Sure you're right about the costs for ingredients, but I don't believe it's that simple.

  7. #7

    Default Re: Price =/= Quality

    Quote Originally Posted by robbert View Post
    You've got a point, but in case with TdH you're also forgetting the time it cost Jean-Claude Ellena and his way of playing with ingredients, the marketing costs.

    Sure you're right about the costs for ingredients, but I don't believe it's that simple.
    Well, I do realize there are a lot of other extraneous costs, especially for the big name launches that have a huge marketing push. I'm sure companies pay money to have the SAs push their product at launch, etc. But what I am saying is.. all of that money doesn't make a fragrance smell any better or worse. I originally pointed this out when someone said that Halston Unbound, at about $15 a bottle, was obviously not as high quality as Aqua di Gio. Whether it is or isn't, I"m not going to debate, but I am just raising the point that just because it is priced lower does not guarantee that it is lower quality. There are many approaches to profitablity in the perfume industry.. high profit margins and low volume (something like By Kilians, perhaps?) and low profit margins and high volume (Old Spice, Brut, etc).

    I'm not saying a company isn't justified in charging whatever they want; just that the price really shouldn't affect our perception of the fragrance.
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  8. #8

    Default Re: Price =/= Quality

    I think mostly in terms of notions such as dynamism, note articulation, strength without harshness, balance, etc. Of course, if it's not technically sound, then forget it (poor longevity or sillage). Almost all niche I've tried I've found to be "failures" but it seems as though those who buy these frags want ones that are clearly unbalanced, for example.

  9. #9

    Default Re: Price =/= Quality

    I'm sorry but pricing is not that simple and I think that focusing on the use of iso e super from that angle puts you farther away from the truth. Most fragrances today contain iso e super and hedione and they are VERY cheap. As mentioned before, you cannot even use this price as a reference (the prices through perfumer's apprentice does not reflect the industrial prices).

    We can talk about the pink pepper used in Terre d'Hermes which costs more than 100 times more than iso e super, and there is quite a bit of it inside TdH. I am intimate with TdH's fragrance structure, and I can tell you that it is a formula of value.

    It is the trace materials that is expensive. The smell of a fragrance has a lot to do with the price but at the same time it does not. A good perfumer can make a cheap formula smell real and good. And I have seen expensive fragrances on the market but smell cheap.
    Last edited by scentophile; 4th June 2009 at 10:15 AM.

  10. #10

    Default Re: Price =/= Quality

    Quote Originally Posted by SculptureOfSoul View Post
    It's silly to discriminate based on price when it comes to the designers. Even many many niches are dead cheap per bottle. Ironically, those with lower longevity often times use more naturals and hence more "quality ingredients." Many Montale's just smell cheap to me (and if the oud and other ingredients were really so expensive, do you think they'd offer to increase the concentration by nearly half, for free?) - blended with a heavy hand - but their oft-times overbearing power and sillage seems to equate to 'quality' to many here. I don't get it."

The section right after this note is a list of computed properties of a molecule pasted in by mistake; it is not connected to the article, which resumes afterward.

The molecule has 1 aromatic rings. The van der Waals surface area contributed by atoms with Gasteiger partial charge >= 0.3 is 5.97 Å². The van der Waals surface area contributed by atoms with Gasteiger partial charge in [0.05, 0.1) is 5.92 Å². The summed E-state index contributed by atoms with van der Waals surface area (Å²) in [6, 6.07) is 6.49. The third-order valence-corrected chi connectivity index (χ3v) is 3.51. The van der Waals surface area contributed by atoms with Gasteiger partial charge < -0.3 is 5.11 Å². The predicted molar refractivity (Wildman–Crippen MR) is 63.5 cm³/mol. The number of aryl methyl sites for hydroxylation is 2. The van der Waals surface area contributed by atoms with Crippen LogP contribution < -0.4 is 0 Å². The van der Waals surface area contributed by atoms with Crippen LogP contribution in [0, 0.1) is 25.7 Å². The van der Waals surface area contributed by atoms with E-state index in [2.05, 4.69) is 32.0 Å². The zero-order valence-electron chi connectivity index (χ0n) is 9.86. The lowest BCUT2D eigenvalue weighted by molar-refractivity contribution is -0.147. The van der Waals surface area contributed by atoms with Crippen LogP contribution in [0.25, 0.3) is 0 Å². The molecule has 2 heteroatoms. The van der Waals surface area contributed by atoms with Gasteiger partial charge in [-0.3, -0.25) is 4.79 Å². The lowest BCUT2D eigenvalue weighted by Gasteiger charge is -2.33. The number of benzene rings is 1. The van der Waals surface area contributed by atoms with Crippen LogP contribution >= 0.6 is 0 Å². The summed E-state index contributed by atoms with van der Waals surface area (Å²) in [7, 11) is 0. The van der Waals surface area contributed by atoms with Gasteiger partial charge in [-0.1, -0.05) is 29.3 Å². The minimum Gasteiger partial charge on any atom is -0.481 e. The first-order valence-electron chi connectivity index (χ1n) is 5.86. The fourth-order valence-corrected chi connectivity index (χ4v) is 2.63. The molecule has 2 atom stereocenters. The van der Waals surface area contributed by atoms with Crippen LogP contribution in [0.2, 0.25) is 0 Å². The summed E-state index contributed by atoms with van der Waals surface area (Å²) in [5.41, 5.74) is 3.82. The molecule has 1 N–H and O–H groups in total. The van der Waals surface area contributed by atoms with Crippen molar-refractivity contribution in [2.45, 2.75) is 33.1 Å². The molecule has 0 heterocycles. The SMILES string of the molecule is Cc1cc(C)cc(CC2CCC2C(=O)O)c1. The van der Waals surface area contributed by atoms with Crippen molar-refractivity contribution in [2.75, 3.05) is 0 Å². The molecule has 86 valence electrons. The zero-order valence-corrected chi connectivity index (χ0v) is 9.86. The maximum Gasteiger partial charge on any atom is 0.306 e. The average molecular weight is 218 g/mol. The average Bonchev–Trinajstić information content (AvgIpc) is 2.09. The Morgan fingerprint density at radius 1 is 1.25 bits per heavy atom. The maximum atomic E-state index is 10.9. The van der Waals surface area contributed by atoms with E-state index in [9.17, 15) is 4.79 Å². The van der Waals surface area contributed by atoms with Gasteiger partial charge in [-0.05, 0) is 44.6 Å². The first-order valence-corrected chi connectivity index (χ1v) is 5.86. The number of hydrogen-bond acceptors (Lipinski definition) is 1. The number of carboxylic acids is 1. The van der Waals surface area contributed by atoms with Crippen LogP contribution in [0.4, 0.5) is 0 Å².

you bring up a good point. I've been wondering if Montale Aoud line has any 'natural' oud. Does it?
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  11. #11

    Default Re: Price =/= Quality

    Quote Originally Posted by SculptureOfSoul View Post
    But what I am saying is.. all of that money doesn't make a fragrance smell any better or worse.
    I agree. Completely

    But for instance when I would want a fragrace to smell like a rose for instance instead of something fairly abstract I have found out ( so far in my limited testing ) that I prefer natural ingredients.

  12. #12

    Default Re: Price =/= Quality

    Quote Originally Posted by kess View Post
    you bring up a good point. I've been wondering if Montale Aoud line has any 'natural' oud. Does it?
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  13. #13

    Default Re: Price =/= Quality

    Quote Originally Posted by scentophile View Post
    I'm sorry but pricing is not that simple and I think that focusing on the use of iso e super from that angle puts you farther away from the truth. Most fragrances today contain iso e super and hedione and they are VERY cheap. As mentioned before, you cannot even use this price as a reference (the prices through perfumer's apprentice does not reflect the industrial prices).

    We can talk about the pink pepper used in Terre d'Hermes which costs more than 100 times more than iso e super, and there is quite a bit of it inside TdH. I am intimate with TdH's fragrance structure, and I can tell you that it is a formula of value.

    It is the trace materials that are expensive. The smell of a fragrance has a lot to do with the price but at the same time it does not. A good perfumer can make a cheap formula smell real and good. And I have seen expensive fragrances on the market but smell cheap.
    Scentophile!

    I was hoping you'd chime in. I admit that I am drawing conclusions from a very limited set of info - I'd love to be intimate with TdH's or any other mainstream frag's structure - alas I have to try and make educated guesses from the outside.

    Anyhow, I know you can't divulge too many of the insider secrets, but can you perhaps tell us what the average cost of ingredients is per bottle, or what the typical budgets are for various houses (or mainstream houses as a whole?). Any info you can divulge on the topic would be greatly appreciated.